Gravity and observer's body orientation influence the visual perception of human body postures.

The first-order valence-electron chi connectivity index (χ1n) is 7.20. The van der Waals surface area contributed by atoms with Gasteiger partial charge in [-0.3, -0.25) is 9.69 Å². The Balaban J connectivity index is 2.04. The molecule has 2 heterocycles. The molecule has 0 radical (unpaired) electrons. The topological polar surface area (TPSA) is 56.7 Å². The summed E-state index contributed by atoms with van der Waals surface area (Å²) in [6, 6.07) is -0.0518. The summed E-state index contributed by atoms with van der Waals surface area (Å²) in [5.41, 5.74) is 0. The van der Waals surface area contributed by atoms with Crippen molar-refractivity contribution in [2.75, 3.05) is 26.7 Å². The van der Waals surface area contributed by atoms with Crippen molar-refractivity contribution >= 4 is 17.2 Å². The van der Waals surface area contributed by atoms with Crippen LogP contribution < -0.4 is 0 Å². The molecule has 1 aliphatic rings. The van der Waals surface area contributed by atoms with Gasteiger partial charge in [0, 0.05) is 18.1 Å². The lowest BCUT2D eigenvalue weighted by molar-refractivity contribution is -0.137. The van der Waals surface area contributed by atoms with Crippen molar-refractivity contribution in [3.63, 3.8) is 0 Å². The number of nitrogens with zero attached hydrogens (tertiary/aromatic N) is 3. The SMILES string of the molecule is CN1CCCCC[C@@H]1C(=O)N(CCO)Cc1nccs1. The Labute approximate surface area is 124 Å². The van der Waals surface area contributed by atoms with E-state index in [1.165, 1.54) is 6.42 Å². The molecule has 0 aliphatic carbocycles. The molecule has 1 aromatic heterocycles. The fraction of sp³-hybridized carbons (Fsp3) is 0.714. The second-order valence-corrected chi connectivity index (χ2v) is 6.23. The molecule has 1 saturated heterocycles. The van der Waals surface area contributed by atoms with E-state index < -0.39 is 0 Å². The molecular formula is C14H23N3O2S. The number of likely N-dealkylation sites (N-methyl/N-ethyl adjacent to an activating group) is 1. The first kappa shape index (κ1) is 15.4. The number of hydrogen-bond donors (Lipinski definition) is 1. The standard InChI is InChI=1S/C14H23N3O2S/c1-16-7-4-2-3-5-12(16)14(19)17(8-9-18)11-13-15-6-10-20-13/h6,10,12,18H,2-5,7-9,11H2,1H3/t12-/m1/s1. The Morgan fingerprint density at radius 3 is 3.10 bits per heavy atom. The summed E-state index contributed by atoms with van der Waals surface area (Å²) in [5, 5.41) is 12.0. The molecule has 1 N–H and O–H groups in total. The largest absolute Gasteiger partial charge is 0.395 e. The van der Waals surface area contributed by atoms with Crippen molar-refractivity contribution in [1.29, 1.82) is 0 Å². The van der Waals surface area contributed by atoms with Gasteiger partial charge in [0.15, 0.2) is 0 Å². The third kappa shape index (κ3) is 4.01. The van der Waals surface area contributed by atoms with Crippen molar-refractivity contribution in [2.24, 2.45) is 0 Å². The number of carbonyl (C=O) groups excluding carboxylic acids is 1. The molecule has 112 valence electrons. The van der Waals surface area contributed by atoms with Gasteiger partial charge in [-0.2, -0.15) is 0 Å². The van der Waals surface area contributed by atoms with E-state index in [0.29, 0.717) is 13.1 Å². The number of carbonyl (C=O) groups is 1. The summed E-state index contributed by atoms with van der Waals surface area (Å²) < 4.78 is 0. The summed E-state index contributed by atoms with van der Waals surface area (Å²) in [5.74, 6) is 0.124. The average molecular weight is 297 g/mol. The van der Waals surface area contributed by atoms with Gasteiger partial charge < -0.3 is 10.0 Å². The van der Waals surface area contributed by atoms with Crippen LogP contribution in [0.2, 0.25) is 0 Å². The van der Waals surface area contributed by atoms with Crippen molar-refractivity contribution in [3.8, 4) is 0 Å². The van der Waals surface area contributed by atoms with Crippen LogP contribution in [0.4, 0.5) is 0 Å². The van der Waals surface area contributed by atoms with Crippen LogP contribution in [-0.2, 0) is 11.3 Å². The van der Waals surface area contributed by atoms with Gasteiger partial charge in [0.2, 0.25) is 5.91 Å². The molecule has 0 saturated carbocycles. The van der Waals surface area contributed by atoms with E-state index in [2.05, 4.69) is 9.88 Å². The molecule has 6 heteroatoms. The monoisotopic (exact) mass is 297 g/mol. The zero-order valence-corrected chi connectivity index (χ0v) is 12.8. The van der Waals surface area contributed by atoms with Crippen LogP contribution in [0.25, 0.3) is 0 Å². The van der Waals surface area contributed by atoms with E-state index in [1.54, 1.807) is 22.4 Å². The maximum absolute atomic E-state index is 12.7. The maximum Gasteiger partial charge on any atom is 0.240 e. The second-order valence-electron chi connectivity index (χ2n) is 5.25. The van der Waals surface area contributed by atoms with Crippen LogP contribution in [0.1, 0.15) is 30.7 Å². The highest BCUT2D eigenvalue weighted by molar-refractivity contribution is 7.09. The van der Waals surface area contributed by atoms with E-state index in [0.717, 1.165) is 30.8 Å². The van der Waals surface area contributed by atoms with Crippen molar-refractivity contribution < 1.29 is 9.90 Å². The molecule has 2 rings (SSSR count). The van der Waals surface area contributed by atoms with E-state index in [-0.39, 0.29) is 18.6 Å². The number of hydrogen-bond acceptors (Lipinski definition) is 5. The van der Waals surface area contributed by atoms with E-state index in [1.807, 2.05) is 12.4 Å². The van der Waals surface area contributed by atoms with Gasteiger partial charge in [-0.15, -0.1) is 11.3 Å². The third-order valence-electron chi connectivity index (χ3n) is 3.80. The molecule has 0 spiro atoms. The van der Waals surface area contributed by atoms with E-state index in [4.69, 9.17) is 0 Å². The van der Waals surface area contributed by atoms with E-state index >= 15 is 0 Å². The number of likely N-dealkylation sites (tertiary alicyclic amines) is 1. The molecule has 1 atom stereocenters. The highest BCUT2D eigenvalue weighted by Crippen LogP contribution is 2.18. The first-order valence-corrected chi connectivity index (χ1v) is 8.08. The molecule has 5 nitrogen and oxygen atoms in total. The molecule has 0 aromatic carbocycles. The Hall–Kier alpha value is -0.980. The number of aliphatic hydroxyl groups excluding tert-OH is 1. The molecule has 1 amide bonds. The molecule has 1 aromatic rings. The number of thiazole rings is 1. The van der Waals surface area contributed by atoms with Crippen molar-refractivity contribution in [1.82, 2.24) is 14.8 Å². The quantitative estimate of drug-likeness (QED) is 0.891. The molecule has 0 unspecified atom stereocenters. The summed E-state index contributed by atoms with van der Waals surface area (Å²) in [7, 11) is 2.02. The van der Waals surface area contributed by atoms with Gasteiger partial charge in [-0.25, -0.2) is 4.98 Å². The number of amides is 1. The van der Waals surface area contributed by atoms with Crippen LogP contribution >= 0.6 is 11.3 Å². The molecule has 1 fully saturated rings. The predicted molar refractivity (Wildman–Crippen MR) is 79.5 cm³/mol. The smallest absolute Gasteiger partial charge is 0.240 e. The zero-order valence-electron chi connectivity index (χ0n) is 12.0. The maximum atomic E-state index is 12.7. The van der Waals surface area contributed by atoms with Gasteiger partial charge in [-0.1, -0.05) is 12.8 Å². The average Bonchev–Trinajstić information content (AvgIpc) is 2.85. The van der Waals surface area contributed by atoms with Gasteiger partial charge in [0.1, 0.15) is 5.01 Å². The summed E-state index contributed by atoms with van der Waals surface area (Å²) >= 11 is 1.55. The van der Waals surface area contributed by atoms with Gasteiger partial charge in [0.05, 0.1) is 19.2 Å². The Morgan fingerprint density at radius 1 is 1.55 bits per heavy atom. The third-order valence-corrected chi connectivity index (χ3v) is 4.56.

Faces are difficult to recognise when presented upside down. This effect of face inversion was effectively demonstrated with the 'Thatcher illusion' by Thompson (1980 Perception 9 483-484). It has been tacitly assumed that this effect is due to inversion relative to retinal coordinates. Here we tested whether it is due to egocentric (i.e. retinal) inversion or whether the orientation of the body with respect to gravity also influences the face-inversion effect. A 3-D human turntable was used to test subjects in 5 different body-tilt (roll) orientations: 0 degree, 45 degrees, 90 degrees, 135 degrees, and 180 degrees. The stimuli consisted of 4 'normal' and 4 'thatcherised' faces and were presented in 8 different orientations in the picture plane. The subjects had to decide in a yes-no task whether the faces were 'normal' or 'thatcherised'. Analysis of the d' values revealed a significant effect of stimulus orientation and body tilt. The significant effect of body tilt was due to a drop in d' values in the 135 degrees orientation. This result is compared to findings of studies on the subjective visual vertical, where larger errors occurred in body-tilt orientations between 90 degrees and 180 degrees. The present findings suggest that the face-inversion effect relies mainly on retinal coordinates, but that in head-down body-tilt orientations around 135 degrees the gravitational reference frame has a major influence on the perception of faces.